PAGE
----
The rise of virtual banks in Asia - do they have what it takes?
Are the new entrants to the market putting the right systems in place and hiring the right people to keep up with the ever-changing compliance requirements?
11 Mar 2020 | Greg Watson

IN recent months there has been a sharp increase in the number of virtual banks across Asia. Eight new virtual banks have been approved in Hong Kong, Singapore is expected to approve five new digital banking licenses, Taiwan has just handed out its first virtual banking licenses, and Malaysia, India and Japan all look set to jump on the virtual banking bandwagon in the near future.

And while virtual banks promise to shake up the banking industry, they’re also leaving themselves vulnerable to harsh financial penalties if they don’t prioritize compliance.

The unexpected cost of compliance

Anyone in the banking sector will attest to the difficulties of meeting the growing compliance requirements. Regulators are paying particularly close attention to anti-money laundering (AML) and know your customer (KYC) regulations, and anyone found in breach is being slapped with hefty fines. APAC is no exception.

Because of this, traditional banks have spent the last several years updating their systems and processes to enhance their compliance measures. Not to mention the amount spent on hiring top-notch professionals in the compliance space.

The financial services industry is highly vulnerable and very different to how it was a decade ago. Is it possible that virtual banks don’t fully have a grasp on just how cumbersome keeping on top of compliance requirements can be? Have they put enough resources aside to hire the very best compliance experts to keep them on the right path?

Regulators aren’t going to turn a blind eye just because a virtual bank is the new kid on the block. When you consider that an AML breach could result in a fine as high as US$500 million, if a startup copped a fine that big in their first years of business it could put them on the back foot financially. Potentially even put them out of business altogether.

Do virtual banks have what it takes?

Of course, virtual banks would have to meet the basic regulatory requirements, or the regulators wouldn’t approve them in the first place. The real question is whether these new entrants to the market are putting the right systems in place and hiring the right people to keep up with the ever-changing requirements.

We know it doesn’t take much for things to go wrong. Take Revolut, for example; a UK based neobank full of promise, which boasted having onboarded over 4 million customers since its 2015 launch. However, a simple error put the company in crisis.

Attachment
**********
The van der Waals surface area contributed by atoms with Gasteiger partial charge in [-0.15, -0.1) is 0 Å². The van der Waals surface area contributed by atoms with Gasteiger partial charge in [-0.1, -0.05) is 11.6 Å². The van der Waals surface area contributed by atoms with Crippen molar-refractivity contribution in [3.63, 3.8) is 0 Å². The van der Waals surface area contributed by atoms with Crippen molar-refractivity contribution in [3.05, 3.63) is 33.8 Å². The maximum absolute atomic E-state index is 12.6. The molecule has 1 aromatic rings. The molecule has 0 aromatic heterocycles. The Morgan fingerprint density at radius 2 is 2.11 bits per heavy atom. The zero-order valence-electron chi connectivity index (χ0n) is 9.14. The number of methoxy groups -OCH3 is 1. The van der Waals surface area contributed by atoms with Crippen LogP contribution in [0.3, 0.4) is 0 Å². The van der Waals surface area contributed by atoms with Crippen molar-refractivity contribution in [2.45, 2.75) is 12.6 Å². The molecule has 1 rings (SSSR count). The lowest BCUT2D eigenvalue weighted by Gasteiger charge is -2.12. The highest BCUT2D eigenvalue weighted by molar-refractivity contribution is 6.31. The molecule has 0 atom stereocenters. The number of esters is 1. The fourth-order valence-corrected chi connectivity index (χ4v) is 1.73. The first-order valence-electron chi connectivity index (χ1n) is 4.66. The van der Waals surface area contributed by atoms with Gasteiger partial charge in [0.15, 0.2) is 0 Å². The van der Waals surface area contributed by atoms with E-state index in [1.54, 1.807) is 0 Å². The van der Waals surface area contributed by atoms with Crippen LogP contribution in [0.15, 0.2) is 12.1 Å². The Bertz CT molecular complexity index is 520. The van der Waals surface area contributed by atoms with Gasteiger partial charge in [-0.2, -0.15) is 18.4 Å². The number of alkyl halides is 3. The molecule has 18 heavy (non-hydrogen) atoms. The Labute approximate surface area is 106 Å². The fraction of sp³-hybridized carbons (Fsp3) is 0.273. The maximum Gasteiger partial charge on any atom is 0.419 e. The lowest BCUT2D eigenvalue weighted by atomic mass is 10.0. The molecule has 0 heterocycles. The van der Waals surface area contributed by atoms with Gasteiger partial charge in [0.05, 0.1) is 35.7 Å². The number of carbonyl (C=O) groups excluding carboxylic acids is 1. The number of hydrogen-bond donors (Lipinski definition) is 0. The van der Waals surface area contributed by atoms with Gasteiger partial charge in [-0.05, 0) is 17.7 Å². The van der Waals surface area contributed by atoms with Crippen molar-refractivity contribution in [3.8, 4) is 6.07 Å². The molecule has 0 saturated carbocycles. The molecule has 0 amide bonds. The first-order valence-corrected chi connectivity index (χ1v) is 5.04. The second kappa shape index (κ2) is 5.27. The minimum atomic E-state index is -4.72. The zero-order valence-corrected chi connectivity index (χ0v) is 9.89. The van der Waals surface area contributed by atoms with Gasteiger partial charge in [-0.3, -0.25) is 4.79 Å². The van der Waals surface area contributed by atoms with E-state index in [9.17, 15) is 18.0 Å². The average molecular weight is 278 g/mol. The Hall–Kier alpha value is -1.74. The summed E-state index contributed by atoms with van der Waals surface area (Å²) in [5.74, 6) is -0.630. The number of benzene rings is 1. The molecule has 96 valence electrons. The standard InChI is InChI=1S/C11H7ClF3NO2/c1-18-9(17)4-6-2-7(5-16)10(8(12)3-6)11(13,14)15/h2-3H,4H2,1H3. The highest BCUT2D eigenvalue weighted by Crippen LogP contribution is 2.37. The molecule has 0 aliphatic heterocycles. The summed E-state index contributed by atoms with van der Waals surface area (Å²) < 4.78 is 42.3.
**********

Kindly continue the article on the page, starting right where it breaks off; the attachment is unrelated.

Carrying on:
Earlier this year a whistle-blower revealed that Revolut had failed to block thousands of suspicious transactions. The company had had a system in place which automatically blocked suspicious transactions; but after it was found to also be blocking legitimate transactions, the company decided to turn off the switch, ultimately allowing a flood of fraudulent transactions to pass through its system. It was a grave error which has resulted in an ongoing investigation by the Financial Conduct Authority and worldwide negative press. An error which could have possibly been avoided had the startup placed more focus on hiring the right compliance experts to closely monitor their business.

The digital advantage

While traditional banks may be on the front foot in terms of compliance resourcing, virtual banks have the advantage of being truly digital; something traditional banks continue to grapple with. Clients have the expectation of a seamless onboarding experience and virtual banks certainly have the capacity to deliver that. However, they also need to ensure this slick onboarding experience includes a seamless, digital screening process which captures ultimate beneficial owners (UBOs) and other required documentation.

If consumers are online and their onboarding process takes more than 5 clicks, they lose interest. It’s vital that virtual banks meet customer expectations on this front, because this is what sets them apart from traditional banks. If virtual banks are able to successfully deliver a seamless digital onboarding process while also meeting the required screening checks, then they’ll certainly find themselves at a huge advantage over their traditional competitors.

Finding the right balance

For traditional and virtual banks alike, there’s a delicate balance between meeting customer expectations and meeting compliance requirements. Without offering a streamlined onboarding experience, traditional banks risk losing customers to virtual banks. But without stringently meeting compliance requirements, virtual banks risk fines so great it could put them out of business completely.

It’s going to be very interesting to see how the rise of virtual banks in Asia will change the financial landscape in the region. It’s likely we’ll see traditional banks up their digital offering. And it’s possible some of the newcomers may not last the distance. How exactly it plays out in the long term is anyone’s guess. But the next 12 months will prove to be very interesting indeed.

Greg Watson is head of APAC at Fenergo

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